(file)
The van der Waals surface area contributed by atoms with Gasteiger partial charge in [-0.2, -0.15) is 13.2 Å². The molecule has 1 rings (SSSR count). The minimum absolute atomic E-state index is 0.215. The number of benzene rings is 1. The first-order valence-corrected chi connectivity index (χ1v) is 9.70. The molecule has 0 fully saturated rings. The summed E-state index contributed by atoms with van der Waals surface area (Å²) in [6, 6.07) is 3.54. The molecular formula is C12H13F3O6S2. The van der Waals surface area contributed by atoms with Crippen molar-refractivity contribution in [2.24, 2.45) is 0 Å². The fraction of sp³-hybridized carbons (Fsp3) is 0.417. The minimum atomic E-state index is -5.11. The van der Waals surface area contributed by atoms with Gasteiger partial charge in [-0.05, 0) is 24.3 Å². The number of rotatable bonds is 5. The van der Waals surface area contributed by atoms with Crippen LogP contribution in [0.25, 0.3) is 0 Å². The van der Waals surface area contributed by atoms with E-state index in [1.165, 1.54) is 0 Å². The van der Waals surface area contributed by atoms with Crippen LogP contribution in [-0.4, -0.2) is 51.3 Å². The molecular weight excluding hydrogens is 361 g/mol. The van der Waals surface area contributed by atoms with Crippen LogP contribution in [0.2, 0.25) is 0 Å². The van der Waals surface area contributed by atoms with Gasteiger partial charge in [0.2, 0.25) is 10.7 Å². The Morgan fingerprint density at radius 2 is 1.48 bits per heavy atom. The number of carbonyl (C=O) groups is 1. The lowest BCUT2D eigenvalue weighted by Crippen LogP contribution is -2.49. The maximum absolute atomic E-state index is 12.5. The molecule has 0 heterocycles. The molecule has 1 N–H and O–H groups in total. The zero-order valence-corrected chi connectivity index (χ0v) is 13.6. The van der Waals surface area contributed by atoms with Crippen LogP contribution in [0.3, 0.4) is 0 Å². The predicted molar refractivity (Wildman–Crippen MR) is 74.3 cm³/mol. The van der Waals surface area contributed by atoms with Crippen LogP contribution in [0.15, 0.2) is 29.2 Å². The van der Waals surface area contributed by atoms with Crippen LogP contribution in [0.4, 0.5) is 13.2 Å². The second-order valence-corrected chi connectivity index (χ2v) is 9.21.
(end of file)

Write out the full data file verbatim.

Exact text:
The van der Waals surface area contributed by atoms with Gasteiger partial charge in [-0.2, -0.15) is 13.2 Å². The molecule has 1 rings (SSSR count). The minimum absolute atomic E-state index is 0.215. The number of benzene rings is 1. The first-order valence-corrected chi connectivity index (χ1v) is 9.70. The molecule has 0 fully saturated rings. The summed E-state index contributed by atoms with van der Waals surface area (Å²) in [6, 6.07) is 3.54. The molecular formula is C12H13F3O6S2. The van der Waals surface area contributed by atoms with Crippen molar-refractivity contribution in [2.24, 2.45) is 0 Å². The fraction of sp³-hybridized carbons (Fsp3) is 0.417. The minimum atomic E-state index is -5.11. The van der Waals surface area contributed by atoms with Gasteiger partial charge in [-0.05, 0) is 24.3 Å². The number of rotatable bonds is 5. The van der Waals surface area contributed by atoms with Crippen LogP contribution in [0.25, 0.3) is 0 Å². The van der Waals surface area contributed by atoms with E-state index in [1.165, 1.54) is 0 Å². The van der Waals surface area contributed by atoms with Crippen LogP contribution in [-0.4, -0.2) is 51.3 Å². The molecular weight excluding hydrogens is 361 g/mol. The van der Waals surface area contributed by atoms with Crippen LogP contribution in [0.2, 0.25) is 0 Å². The van der Waals surface area contributed by atoms with Gasteiger partial charge in [0.2, 0.25) is 10.7 Å². The Morgan fingerprint density at radius 2 is 1.48 bits per heavy atom. The number of carbonyl (C=O) groups is 1. The lowest BCUT2D eigenvalue weighted by Crippen LogP contribution is -2.49. The maximum absolute atomic E-state index is 12.5. The molecule has 0 heterocycles. The molecule has 1 N–H and O–H groups in total. The zero-order valence-corrected chi connectivity index (χ0v) is 13.6. The van der Waals surface area contributed by atoms with Crippen LogP contribution in [0.3, 0.4) is 0 Å². The predicted molar refractivity (Wildman–Crippen MR) is 74.3 cm³/mol. The van der Waals surface area contributed by atoms with Crippen LogP contribution in [0.15, 0.2) is 29.2 Å². The van der Waals surface area contributed by atoms with Crippen LogP contribution in [0.4, 0.5) is 13.2 Å². The second-order valence-corrected chi connectivity index (χ2v) is 9.21.